No, that was a total surprise for us. We were expecting some approval from the Doom and retro underground, but from there to almost becoming a household name in big magazines, that was a pleasant surprise. After all, we know the music is good, but we didn’t know so many different segments of the media and audience would like it.

How is the response for “Time To Repent” this far?
The interest is overwhelming! And the response varies from ok to brilliant, and that’s something you’ll have to expect from such a genre decided band and music. I just hope people can look to the songs and see the quality even when this revival movement is over. If so, DEVIL will stand victorious and find it’s own piece in the history books.

Who is making the dark/occult artwork of your albums? And how did you decide on that style of the cover artwork?
The album and 7” artwork is done by Rafal Kruszyk who is an amazing artist. Hopefully we’ll continue to use his services later too. We wanted artwork that reflects on our lyrics as well as the mood of the music, and in a rather simple form. We think he has captured that very well.

You were at the ‘Hole In The Sky’ fest; what kind of experiences did DEVIL gain from that?
As always ‘Hole In The Sky’ was a pleasure. Probably one of the most including and professional festivals in the world, it’s too bad they’re calling it quits now. It was huge to share stage with SAINT VITUS, the legends, and IN SOLITUDE, the future legends, to name a few. And the feedback has been great. After a quite slow start on that part, I’m now proud to say that we’ve become a good live band.

Are there any plans for touring? Maybe there is an extended European tour in the makes?
Nothing in the planning as for now. We’ve been from day one clear on that we will not be touring much, due to other obligations at home. If we ever grow out of the underground and be able to make a living of it, things will of course change. But for now it’s perfect to do good festivals, because we love to go to festivals anyhow. At the end of the day we’re regular metalheads you know, who love to watch Metal bands and have a party. But all offers are considered, so if anyone’s interested in trying to make something, they should get in touch with our booking agent Mythology Live.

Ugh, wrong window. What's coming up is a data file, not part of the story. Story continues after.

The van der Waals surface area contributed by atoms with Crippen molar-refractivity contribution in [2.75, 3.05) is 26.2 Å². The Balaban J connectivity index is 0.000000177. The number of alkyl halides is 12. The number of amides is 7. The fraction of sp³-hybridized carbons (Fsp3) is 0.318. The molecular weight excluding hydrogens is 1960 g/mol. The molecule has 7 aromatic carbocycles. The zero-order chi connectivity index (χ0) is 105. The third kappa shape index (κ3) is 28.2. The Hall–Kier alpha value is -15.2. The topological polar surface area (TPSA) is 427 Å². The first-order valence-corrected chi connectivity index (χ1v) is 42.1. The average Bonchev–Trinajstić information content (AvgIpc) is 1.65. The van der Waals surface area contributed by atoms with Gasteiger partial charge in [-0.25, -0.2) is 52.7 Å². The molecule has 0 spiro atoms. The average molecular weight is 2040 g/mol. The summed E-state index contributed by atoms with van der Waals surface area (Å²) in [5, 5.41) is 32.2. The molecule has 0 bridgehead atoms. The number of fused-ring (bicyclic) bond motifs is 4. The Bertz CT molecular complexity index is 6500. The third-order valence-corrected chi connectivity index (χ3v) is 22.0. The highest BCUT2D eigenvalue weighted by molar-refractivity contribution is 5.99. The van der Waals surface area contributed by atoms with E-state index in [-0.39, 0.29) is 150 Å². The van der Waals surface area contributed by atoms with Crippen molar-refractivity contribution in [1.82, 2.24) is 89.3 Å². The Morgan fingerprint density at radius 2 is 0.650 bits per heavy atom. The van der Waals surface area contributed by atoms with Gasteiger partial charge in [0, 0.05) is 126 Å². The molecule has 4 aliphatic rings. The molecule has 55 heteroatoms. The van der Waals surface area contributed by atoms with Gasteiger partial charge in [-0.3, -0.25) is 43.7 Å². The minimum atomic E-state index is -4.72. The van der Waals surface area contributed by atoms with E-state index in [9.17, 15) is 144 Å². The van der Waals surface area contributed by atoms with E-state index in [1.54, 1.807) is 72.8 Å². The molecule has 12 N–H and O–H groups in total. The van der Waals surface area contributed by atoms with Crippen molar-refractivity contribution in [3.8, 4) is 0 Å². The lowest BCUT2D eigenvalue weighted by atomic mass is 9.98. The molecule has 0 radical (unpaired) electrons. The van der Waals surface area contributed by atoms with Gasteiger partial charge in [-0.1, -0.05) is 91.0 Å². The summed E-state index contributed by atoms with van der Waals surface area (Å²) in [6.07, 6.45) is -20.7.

What would be your dream concert to play with DEVIL? At what venue? With what bands? And why?
Supporting BLACK SABBATH would be the top choice. That goes almost without saying. BLACK SABBATH / PENTAGRAM / DEVIL in England, for instance. But on a more realistic view, there are some great festivals out there we’d love to play. ‘Headbangers Open Air’, ‘Maryland Deathfest’, ‘Keep It True’, ‘Roadburn’, ‘Wacken’, to name a few.

Do you think that internet help bands like DEVIL today?
Totally. At this point, it’s not so much about who you know anymore. Any band of quality now has the possibility to be heard. Also the audience now tells the labels who to sign, based on interest, instead of the labels telling us who to listen to, based on limited supply.

How do you feel about the Music / Metal scene in general?
I love the Metal scene, and I’m glad it’s so big and diverse. And the fact that the internet forces the industry to do things on the fans premises, only adds to the joy of being a part of it.

What is the status of the Doom Metal scene in Norway nowadays? Are there any other bands from Norway similar to DEVIL’s sound?
There is a small, but colorful, Doom scene in Norway. The closest you’ll get to DEVIL would probably be BRUTUS, which also has a strong connection with the 70’s Heavy Rock scene. But we got some good underground bands when it comes to more modern Doom, for those who like that, with RESONAUT amongst others.

What is the next step for DEVIL now?
We’ll do a few more festivals this year, ‘Southern Discomfort’, ‘Til Dovre Faller’ and ‘Hammer Of Doom 6’. At the same time we’ve started rehearsing for the second full length, and are still writing for that one. Even though much has happened in short time, we still enjoy taking it easy. After all, we’re already 40 years too late, we’ll never gonna catch up anyway (laughs)!